"The Southern Historical Collection has been incredibly important for the historical profession. Hundreds, if not thousands, of people from all over the globe come here to study the history of the South," he said. "When I first got here, I met a man from Tokyo who was here, studying the history of the South. But because it was so biased, there was only so much that you could actually learn."
That bias is now informative in a way Hamilton likely did not anticipate.
"People are now beginning to read these things in very different ways," said Sturkey. "His lens was that, 'Oh, this looks pretty good. For the slave owners. This looks pretty good for the Old South, what a nice society.' But when you read the letters, and you read about people giving enslaved people as birthday presents or wedding gifts, then that starts to tell a very different story."
Undoing a historian with the clout and reach of Hamilton requires new, more comprehensive and accurate scholarly work, and narratives. And that means rethinking and remaking the source material.
"Libraries aren't neutral, the decisions that we make, have a political leaning, and we have a choice to do it in an anti-racist way or in a more traditional white supremacy kind of way," said Chaitra Powell, the African American Collections and Outreach Archivist for the Southern Historical Collection.
Powell says since she started at the collection in 2014, her priority has been to grow the number of collections about African Americans in its repository.
"But I understood very early on that that is not as simple as it sounds, given the legacies of exclusion and not welcoming people of color on campus or in the archives," she said. "And so I wasn't going to be able to just start asking people to bring things without doing a lot more work."
Who Gets Honored
Re-centering Hamilton's scholarly work is one step; undoing the honors that were bestowed on him is another.
Faculty who now teach and have offices in Hamilton Hall penned a letter last year to Chancellor Kevin Guskiewicz, calling for the building to be renamed. They cite that when the building was named after him, 11 years after Hamilton's death, his "anti-Negro view of Reconstruction" was widely understood and "forcefully disputed within the historical profession."
The faculty wrote:
To continue to glorify Hamilton’s name is to acquiesce in the use of the social sciences—the very disciplines housed in the building—for discrimination and oppression, by one of UNC’s own faculty members.
The faculty unanimously proposed a new honoree, suggesting that the building become Pauli Murray Hall.
Murray, a renowned scholar, activist, poet, writer, lawyer, and labor organizer, was denied entry into UNC-Chapel Hill's sociology graduate program in 1938 because, as her rejection letter stated: "members of your race are not admitted to the university."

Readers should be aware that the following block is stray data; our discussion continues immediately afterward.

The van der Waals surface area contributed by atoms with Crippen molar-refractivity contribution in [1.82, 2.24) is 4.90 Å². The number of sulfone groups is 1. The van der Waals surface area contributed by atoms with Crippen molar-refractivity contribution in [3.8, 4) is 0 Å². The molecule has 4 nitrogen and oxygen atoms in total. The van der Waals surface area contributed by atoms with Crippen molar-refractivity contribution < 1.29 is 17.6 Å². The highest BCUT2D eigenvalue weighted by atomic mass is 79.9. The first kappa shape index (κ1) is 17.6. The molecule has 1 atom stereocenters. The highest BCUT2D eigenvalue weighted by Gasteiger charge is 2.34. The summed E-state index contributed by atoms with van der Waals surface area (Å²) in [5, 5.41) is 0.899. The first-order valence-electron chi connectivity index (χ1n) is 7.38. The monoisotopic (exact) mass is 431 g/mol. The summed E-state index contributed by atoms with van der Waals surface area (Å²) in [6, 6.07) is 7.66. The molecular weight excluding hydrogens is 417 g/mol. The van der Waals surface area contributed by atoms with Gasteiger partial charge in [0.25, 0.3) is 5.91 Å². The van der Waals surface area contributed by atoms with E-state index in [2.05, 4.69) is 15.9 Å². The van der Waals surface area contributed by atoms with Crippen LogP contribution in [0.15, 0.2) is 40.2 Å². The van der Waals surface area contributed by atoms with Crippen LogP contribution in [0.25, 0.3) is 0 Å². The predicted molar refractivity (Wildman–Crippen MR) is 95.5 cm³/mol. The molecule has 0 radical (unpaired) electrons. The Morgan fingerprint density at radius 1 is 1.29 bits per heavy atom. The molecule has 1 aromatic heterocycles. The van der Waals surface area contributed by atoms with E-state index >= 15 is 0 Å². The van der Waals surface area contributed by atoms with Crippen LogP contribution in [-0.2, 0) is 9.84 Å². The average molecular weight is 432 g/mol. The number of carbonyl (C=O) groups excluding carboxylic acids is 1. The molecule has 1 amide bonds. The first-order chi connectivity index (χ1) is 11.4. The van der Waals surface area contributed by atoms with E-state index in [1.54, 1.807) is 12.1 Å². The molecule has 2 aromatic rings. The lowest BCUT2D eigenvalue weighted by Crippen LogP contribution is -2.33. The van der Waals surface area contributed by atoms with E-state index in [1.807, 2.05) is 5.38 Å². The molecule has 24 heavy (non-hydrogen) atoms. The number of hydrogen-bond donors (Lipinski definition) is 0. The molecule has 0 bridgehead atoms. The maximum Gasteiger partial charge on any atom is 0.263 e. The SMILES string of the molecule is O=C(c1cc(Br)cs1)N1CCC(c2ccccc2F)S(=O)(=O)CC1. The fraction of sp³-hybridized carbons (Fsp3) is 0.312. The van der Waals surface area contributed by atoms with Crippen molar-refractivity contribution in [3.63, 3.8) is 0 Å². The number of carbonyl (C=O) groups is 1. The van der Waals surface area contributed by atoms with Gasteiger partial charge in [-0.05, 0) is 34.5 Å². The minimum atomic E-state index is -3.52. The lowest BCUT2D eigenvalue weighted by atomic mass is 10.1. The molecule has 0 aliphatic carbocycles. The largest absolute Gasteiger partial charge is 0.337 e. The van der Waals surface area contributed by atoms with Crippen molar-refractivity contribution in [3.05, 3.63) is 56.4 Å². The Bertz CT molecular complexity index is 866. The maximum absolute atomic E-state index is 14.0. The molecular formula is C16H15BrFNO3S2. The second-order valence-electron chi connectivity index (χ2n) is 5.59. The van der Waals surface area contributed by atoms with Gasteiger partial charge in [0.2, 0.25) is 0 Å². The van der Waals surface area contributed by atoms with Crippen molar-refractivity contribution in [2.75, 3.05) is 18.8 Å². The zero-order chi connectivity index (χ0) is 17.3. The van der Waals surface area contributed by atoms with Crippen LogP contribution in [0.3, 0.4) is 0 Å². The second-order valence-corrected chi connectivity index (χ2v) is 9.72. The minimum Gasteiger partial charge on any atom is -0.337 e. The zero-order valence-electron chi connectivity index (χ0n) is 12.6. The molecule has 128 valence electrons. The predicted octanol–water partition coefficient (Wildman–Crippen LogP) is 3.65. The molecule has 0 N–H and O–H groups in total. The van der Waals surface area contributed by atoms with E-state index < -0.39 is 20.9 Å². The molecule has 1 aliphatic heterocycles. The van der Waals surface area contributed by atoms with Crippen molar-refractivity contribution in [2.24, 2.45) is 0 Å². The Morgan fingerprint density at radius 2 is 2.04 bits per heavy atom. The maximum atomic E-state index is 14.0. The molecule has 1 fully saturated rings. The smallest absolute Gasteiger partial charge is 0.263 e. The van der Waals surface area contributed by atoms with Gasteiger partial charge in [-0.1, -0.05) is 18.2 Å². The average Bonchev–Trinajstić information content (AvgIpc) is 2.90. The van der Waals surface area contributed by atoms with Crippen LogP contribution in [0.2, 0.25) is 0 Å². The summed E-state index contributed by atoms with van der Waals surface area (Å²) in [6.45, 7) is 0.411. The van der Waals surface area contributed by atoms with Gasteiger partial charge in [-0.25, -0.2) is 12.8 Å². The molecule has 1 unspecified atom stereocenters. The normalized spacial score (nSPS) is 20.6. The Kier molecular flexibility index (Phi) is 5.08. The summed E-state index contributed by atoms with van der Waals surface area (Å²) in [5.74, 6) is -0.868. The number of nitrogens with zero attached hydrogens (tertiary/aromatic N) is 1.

In 1978, UNC-Chapel Hill hoped to award Murray an honorary degree; she turned it down because the university was failing, according to a federal court order, to "adhere to provisions of the civil rights law more vigorously."
Sturkey is skeptical that Murray Hall will become a reality.
"That's up to the Board of Trustees," he said. "The Board of Trustees is overwhelmingly white male, conservative. Pauli Murray is the opposite of that, essentially. So it's not likely that they would ever choose the name Pauli Murray unless they really deferred to the people in this building."
The faculty gave their recommendation for renaming the building to Chancellor Guskiewicz, who has now asked a special commission to review the recommendation. Ultimately, the decision would come down to the university’s Board of Trustees.
Some have criticized faculty involvement in issues like renaming buildings, and charged them with being too left-leaning. Sturkey sees it differently.
"The way that Hamilton collected materials was a political activity," he says. "And now all of a sudden, we're supposed to be neutral. I think the reverse is actually true. I think we have an obligation to use the resources of the institution to undo some of the negative effects created by the institution itself."
A few steps away from Hamilton Hall, Roulhac Hamilton lies buried in the Old Chapel Hill Cemetery, in a prominent place along a wide path, next to his wife and two children.
Early in the cemetery's existence, they buried Black people here, too. Some were slaves who helped build the university. They lay mostly in a far corner, many of their graves unmarked.
Their lives, of course, deserved honor, or at least to be recorded honestly. They got neither. That time has passed, and people like Hamilton played an inglorious role in making sure their stories were silenced or subsumed into the narrative of white supremacy.
To borrow from the fictionalized story of another man named Hamilton: history now has its eyes more clearly on the role Roulhac Hamilton and other historians played in telling this false tale.
Charlie Shelton-Ormond provided additional reporting for this story.